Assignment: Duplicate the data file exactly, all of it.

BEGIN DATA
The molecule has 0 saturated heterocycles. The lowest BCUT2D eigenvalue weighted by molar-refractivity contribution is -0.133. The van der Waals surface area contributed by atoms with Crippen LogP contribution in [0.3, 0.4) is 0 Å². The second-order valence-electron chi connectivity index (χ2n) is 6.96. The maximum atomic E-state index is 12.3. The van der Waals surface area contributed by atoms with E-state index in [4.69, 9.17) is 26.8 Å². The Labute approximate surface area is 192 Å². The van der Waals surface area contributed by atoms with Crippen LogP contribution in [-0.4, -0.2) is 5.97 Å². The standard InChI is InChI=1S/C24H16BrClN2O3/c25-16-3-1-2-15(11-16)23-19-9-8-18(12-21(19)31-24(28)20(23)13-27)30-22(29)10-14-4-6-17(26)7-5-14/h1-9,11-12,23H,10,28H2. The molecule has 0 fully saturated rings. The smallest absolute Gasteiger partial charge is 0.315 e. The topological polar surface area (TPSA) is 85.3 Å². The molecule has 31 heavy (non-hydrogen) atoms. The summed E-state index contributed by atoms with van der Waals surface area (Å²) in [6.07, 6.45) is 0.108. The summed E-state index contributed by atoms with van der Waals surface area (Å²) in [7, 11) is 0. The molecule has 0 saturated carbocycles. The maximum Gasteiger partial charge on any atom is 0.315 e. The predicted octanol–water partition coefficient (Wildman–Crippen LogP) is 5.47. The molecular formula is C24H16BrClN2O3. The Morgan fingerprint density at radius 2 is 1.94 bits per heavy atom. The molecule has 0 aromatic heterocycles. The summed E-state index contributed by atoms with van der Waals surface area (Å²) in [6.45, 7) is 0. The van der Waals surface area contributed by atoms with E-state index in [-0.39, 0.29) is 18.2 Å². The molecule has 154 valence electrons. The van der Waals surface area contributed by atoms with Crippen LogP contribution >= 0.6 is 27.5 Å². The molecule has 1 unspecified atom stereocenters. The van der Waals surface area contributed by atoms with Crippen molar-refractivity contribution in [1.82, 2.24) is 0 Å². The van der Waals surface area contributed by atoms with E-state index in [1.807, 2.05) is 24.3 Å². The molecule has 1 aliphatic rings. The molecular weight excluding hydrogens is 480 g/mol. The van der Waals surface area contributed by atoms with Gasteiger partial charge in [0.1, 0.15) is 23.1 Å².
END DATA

The molecule has 0 saturated heterocycles. The lowest BCUT2D eigenvalue weighted by molar-refractivity contribution is -0.133. The van der Waals surface area contributed by atoms with Crippen LogP contribution in [0.3, 0.4) is 0 Å². The second-order valence-electron chi connectivity index (χ2n) is 6.96. The maximum atomic E-state index is 12.3. The van der Waals surface area contributed by atoms with E-state index in [4.69, 9.17) is 26.8 Å². The Labute approximate surface area is 192 Å². The van der Waals surface area contributed by atoms with Crippen LogP contribution in [-0.4, -0.2) is 5.97 Å². The standard InChI is InChI=1S/C24H16BrClN2O3/c25-16-3-1-2-15(11-16)23-19-9-8-18(12-21(19)31-24(28)20(23)13-27)30-22(29)10-14-4-6-17(26)7-5-14/h1-9,11-12,23H,10,28H2. The molecule has 0 fully saturated rings. The smallest absolute Gasteiger partial charge is 0.315 e. The topological polar surface area (TPSA) is 85.3 Å². The molecule has 31 heavy (non-hydrogen) atoms. The summed E-state index contributed by atoms with van der Waals surface area (Å²) in [6.07, 6.45) is 0.108. The summed E-state index contributed by atoms with van der Waals surface area (Å²) in [7, 11) is 0. The molecule has 0 saturated carbocycles. The maximum Gasteiger partial charge on any atom is 0.315 e. The predicted octanol–water partition coefficient (Wildman–Crippen LogP) is 5.47. The molecular formula is C24H16BrClN2O3. The Morgan fingerprint density at radius 2 is 1.94 bits per heavy atom. The molecule has 0 aromatic heterocycles. The summed E-state index contributed by atoms with van der Waals surface area (Å²) in [6.45, 7) is 0. The van der Waals surface area contributed by atoms with E-state index in [-0.39, 0.29) is 18.2 Å². The molecule has 154 valence electrons. The van der Waals surface area contributed by atoms with Crippen LogP contribution >= 0.6 is 27.5 Å². The molecule has 1 unspecified atom stereocenters. The van der Waals surface area contributed by atoms with Crippen molar-refractivity contribution in [1.82, 2.24) is 0 Å². The van der Waals surface area contributed by atoms with E-state index in [1.807, 2.05) is 24.3 Å². The molecule has 1 aliphatic rings. The molecular weight excluding hydrogens is 480 g/mol. The van der Waals surface area contributed by atoms with Gasteiger partial charge in [0.1, 0.15) is 23.1 Å².